Stories

I’m sad

By October 26, 2020No Comments

I’m sad. I’m so lucky yet I’m sad. I think of the people who are homeless, who have less than me, but, I’m still sad. I hate the way my body looks. I hate how my mom slaps me so hard, and calls me dumb or stupid, but then just tells me to suck it up and she’s the one that deserves to be sad. I hate how I can’t cry or find comfort from my mom. I can’t tell anyone anything. I told a teacher one day and my mom just yelled at her. I hate how my dad lives in another country, and he’s the only one who I’ not terrified of. I hate how my stepdad slapped me multiple times, but then cheated and left. I hate that I am so happy at school, but get a sense of anguish shiver down my spine as I get dropped off. I hate how my mom can call me an idiot, how she can punch me, scream in my face, pull my hair, but I can’t get sad. I hate how being sad makes me feel like I’m ungrateful. I mean, I got to a great school, live in an amazing neighborhood and I have everything and more, but yet I’m sad. Once, I got a bad grade in a class and I cried so hard because I know I’m scared. I shouldn’t be scared. Should I? I blame myself. I’m not pretty enough. I’m not smart enough. I’m not talented enough. I’m not enough. My friends could never imagine me sad. Frankly, I wouldn’t if I were them. I hate how I have to smile. I hate how my mom doesn’t ever see my side of the story, yet, that’s how racism, sexism, homophobia and more all begin and continue. I hate how she can talk about her stressful life but I can’t talk about mine. I hate how my face looks. I hate the fact that all the things I have wanted to do, have been given to my sisters. Acting, nope, not for you. Dance, ehhh, your sister is younger she has a better chance. Gymnastics, I don’t think you’re good enough for that, but you can do tennis, and swimming. I hate tennis and swimming. There is a boy in my class who I really like. I want to talk to him, but then I think of all the things wrong with me. I think of all the things my mom tells me. I hate that. I know therapy won’t work. I hate how I try to throw up but I can’t. I’m so fat. I hate fear. I hate anger. I hate sadness. I hate my body. I hate….hate. I’m sad. I can’t deal with that but I’m gonna keep on pushing. I still have my friends. Please make this anonymous, no one can know who this really is, but you’re not alone. I’m still here, so stay here with me.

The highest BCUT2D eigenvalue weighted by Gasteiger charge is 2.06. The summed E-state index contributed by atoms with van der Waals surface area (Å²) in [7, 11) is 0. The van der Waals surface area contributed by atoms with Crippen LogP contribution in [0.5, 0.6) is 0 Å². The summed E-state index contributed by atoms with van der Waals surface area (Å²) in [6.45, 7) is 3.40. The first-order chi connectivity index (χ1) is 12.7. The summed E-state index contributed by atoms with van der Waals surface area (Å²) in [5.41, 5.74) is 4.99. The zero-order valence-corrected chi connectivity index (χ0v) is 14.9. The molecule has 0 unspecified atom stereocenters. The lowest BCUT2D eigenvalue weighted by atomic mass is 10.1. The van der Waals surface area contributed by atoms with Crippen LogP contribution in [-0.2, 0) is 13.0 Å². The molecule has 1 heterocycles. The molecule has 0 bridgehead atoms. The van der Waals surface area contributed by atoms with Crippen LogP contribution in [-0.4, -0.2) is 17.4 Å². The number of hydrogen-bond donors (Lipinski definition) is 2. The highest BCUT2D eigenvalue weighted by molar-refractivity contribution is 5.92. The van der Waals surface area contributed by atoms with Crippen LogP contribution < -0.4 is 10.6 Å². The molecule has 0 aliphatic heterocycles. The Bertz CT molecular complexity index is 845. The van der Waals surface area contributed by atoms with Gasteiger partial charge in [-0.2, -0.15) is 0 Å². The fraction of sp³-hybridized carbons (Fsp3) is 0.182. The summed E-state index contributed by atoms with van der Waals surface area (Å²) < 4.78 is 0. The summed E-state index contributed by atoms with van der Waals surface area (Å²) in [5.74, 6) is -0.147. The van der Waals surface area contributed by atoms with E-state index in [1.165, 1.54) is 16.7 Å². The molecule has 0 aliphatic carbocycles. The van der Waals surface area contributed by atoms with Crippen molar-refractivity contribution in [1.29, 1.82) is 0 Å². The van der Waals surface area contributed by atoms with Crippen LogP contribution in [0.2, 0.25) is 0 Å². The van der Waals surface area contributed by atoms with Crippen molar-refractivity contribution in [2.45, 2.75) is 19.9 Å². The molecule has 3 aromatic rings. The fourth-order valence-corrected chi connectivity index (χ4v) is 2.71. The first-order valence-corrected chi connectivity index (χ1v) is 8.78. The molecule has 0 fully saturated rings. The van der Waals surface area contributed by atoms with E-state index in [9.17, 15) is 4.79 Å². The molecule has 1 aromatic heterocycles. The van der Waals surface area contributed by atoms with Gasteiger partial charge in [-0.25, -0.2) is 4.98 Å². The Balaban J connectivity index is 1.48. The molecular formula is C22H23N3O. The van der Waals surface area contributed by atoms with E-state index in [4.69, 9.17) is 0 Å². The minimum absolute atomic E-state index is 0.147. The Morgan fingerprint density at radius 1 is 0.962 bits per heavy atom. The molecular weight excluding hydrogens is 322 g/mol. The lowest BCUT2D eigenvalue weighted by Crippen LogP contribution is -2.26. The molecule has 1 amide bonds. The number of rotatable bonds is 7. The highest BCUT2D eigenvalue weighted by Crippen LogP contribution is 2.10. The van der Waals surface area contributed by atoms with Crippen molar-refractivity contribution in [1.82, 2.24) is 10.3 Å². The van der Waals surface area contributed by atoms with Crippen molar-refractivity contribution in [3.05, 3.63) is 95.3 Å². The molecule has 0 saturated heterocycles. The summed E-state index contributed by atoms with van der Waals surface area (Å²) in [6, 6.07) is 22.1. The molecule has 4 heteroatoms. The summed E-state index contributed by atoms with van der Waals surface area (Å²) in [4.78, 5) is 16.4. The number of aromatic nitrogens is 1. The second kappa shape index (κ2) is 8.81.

HELP YOURSELF:

  • Thank you for reaching out to Teen Central for help. Sometimes we feel guilty or unaccomplished when we have big, overwhelming emotions. But the truth is that your feelings matter and we are glad you shared your story with us. Your struggles are real for you, and it is sometimes makes it worse when we compare them to others.
  • It is important that you remain safe both physically and emotionally. If you ever feel you are in danger, PLEASE CALL 911. On the Teen Central website under the “HELP” tab, there are numbers you can call to get help, including 1-800-4-A-CHILD (1-800-422-4453), to help kids being abused, or you can text HELLO to 741741 if making a call isn’t possible. These resources are available 24/7. Your safety is the most important thing.
  • You mentioned having friends to talk to. Do you have a trusted adult to talk to as well? Maybe a teacher, neighbor, or family member? It is important to talk to someone about the feelings you are having. Letting strong emotions build up can make things more difficult. It is important to have someone that you can share your thoughts and feelings with openly and honestly.

CONSIDER THIS:

  • Finding an outlet to release some of the building emotions you expressed is really important. Yoga, aerobic exercise, art, and music are some examples. The choice is up to you. What kinds of healthy outlets can you use? If you need some ideas look under the “Tools” tab on Teen Central.
  • Sometimes when we are overcome with strong emotions it is hard to see the light at the end of the tunnel. Or when those that are close to us say negative or hurtful things it makes it difficult to see the positive things in and around us. Try journaling daily to focus on just that, the positive things. What is one positive thing that happened today? What is one great thing about you? What is something you are grateful for today? What are you looking forward to tomorrow? Start with those, if you need more journal prompts, check out our “What’s New Tab” or follow this link, https://teencentral.com/journaling-as-a-coping-skill-for-stress/.

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